You are looking for me not because you saw signs
but because you ate the loaves and were filled.
Prayer and certainly the central prayer of the church is for our transformation. This means it is for our appropriating in our lives and embracing the self-giving love of Christ. Eucharist celebrates our response to the totally loving, totally free gift of God’s self in Christ. It is our “yes”- our “me too” – in spite of our poverty and sinfulness. It is the “Amen” that responds to the tenderness that invites us to enter into the loving and deeply personal life of God. We come together to grow together into the authenticity of our “Amen” through the power of God’s spirit.
One does not live on bread alone,
but by every word that comes forth from the mouth of God.
Does participation in communal celebration of Eucharist call you to turn outward in relationship to others? Do you see this as a private devotion that benefits you only?
“What can we do to accomplish the works of God?”
Jesus answered and said to them,
“This is the work of God, that you believe in the one God sent.”
The Eucharist which I celebrate, does it lead me to truly feel they are all like brothers and sisters? Does it increase my capacity to rejoice with those who are rejoicing and cry with those who are crying? Does it urge me to go out to the poor, the sick, the marginalized? Does it help me to recognize in theirs the face of Jesus?
However we interpret the feeding of the crowds, we are left with little doubt that all were well fed…For Jesus there is little doubt that the table had to be open. Nobody for any reason was excluded.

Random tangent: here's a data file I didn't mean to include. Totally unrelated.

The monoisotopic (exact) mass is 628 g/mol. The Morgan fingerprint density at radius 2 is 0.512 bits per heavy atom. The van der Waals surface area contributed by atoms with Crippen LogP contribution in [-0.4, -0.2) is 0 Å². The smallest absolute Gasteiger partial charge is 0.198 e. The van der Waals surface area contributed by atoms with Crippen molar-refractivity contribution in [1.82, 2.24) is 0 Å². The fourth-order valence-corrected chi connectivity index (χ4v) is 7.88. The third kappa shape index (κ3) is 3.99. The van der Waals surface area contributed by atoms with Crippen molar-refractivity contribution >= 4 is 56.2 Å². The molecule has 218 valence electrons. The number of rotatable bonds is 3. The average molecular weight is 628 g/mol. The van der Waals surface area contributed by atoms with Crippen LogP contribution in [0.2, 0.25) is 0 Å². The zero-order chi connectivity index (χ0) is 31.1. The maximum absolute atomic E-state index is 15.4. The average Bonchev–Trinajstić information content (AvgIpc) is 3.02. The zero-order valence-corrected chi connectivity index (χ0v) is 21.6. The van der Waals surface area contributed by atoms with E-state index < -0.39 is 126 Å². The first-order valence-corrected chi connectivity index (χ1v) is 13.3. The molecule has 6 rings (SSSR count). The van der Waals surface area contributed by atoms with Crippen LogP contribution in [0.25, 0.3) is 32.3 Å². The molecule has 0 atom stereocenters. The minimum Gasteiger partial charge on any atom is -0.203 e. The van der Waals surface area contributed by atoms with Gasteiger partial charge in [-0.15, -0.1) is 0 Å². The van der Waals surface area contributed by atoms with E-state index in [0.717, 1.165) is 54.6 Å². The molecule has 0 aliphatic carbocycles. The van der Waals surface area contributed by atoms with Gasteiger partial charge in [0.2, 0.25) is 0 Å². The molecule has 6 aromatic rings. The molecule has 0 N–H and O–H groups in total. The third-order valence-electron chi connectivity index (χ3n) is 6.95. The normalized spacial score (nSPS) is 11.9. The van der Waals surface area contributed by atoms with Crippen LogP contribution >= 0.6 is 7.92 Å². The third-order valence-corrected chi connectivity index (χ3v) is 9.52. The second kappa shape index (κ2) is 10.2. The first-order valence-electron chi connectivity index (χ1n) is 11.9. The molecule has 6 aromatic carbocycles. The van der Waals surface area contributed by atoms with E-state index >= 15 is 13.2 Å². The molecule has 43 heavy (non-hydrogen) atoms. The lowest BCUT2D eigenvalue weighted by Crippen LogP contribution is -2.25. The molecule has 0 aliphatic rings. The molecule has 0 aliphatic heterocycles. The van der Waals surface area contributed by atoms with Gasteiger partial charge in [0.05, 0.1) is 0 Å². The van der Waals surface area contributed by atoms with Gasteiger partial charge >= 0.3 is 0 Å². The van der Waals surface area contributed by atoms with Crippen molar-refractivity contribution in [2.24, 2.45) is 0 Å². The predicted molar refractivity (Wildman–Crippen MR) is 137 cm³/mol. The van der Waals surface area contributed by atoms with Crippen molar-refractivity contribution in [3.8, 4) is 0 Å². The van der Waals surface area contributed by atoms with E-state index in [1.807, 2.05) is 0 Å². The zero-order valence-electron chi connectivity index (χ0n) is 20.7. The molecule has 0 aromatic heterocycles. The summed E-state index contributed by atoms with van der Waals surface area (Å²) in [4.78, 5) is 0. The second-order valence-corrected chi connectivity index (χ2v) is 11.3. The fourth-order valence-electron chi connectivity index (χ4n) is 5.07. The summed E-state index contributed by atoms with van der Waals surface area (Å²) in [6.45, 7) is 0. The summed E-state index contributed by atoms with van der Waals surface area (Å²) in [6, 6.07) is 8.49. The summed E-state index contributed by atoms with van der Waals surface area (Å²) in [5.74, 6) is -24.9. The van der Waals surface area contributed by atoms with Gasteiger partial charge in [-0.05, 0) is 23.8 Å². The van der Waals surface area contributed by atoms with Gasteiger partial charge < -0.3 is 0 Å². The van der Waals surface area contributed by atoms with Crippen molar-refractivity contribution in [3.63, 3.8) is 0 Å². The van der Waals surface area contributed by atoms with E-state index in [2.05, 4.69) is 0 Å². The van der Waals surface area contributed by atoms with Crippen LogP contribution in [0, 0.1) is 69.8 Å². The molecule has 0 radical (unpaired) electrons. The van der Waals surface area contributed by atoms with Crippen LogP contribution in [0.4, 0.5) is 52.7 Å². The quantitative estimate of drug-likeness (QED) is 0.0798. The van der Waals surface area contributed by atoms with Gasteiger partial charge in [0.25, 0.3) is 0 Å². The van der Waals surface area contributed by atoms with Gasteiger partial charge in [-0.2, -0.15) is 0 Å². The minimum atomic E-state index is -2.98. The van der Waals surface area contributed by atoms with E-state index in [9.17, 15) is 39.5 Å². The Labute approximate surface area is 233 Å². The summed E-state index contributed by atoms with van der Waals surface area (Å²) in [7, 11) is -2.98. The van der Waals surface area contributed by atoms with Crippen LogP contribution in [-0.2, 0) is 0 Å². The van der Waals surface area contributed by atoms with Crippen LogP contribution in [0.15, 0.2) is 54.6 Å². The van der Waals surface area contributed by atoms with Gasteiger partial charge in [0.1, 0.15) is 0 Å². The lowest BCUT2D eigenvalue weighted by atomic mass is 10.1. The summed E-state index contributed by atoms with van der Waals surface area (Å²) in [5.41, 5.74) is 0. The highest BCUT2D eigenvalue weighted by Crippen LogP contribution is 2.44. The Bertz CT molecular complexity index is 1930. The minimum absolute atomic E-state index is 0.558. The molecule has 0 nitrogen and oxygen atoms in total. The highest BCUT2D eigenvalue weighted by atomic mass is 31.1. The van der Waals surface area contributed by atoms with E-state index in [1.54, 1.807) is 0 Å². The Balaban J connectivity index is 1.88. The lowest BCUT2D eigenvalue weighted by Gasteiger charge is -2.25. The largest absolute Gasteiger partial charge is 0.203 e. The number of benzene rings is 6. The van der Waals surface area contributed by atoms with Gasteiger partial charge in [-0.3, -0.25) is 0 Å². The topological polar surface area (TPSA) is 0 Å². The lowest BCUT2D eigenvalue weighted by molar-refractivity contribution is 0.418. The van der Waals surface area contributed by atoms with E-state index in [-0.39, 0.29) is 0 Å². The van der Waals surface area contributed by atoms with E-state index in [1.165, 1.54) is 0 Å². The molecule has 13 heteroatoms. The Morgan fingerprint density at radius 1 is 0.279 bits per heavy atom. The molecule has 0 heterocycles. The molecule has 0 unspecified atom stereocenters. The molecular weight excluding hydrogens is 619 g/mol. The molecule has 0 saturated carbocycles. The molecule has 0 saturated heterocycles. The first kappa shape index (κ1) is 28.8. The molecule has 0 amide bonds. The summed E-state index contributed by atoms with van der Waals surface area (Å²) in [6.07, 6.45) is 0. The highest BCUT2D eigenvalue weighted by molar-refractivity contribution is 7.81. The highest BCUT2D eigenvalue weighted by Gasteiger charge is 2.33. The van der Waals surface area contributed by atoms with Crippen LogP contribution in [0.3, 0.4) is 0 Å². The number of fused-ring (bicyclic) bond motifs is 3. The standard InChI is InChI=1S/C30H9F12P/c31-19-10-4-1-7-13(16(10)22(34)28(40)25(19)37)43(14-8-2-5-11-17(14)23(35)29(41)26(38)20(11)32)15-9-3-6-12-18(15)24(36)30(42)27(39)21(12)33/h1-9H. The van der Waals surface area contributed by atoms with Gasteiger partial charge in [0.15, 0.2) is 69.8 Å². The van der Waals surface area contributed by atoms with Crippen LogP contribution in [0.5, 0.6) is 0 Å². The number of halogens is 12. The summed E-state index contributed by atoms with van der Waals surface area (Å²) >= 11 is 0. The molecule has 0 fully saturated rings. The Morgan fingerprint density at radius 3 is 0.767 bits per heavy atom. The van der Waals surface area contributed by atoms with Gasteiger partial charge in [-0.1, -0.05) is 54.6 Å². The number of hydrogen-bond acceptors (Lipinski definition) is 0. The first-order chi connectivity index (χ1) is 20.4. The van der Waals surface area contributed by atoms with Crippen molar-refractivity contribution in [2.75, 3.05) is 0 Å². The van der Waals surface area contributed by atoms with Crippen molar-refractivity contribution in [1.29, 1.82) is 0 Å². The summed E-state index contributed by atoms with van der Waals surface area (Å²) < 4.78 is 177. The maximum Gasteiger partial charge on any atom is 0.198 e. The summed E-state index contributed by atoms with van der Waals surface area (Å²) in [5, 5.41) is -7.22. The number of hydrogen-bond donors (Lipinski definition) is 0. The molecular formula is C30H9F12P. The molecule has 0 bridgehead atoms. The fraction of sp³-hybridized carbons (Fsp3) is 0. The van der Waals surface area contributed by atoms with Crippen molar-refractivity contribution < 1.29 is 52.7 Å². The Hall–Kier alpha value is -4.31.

When Jesus spoke the words ”This is my Body”, I believe he was not only speaking about the bread right in front of him, but about the whole universe, about everything that is physical, material, yet also spirit-filled.
When we share life together, God appears in our midst as Life itself, and we rise up together beyond the resistant forces around us and within us. This is the Body of Christ.
The covenant of the Eucharist, the new covenant in Christ Jesus, is the commitment, even to the point of death, to God’s cause—to the holiness, health, and wholesomeness that blossoms in a society of equals where all are welcome and all are fed around the table of God’s justice.
The effective power and compassion of God has to be embodied and Eucharist proclaims that we will be this presence. If Eucharist does not lead us to this awareness and action, then our Eucharists are a sham.
Instead of reading the Bible to assure ourselves that we are right,
we would be better to read it to discover where we have not been
Raymond E. Brown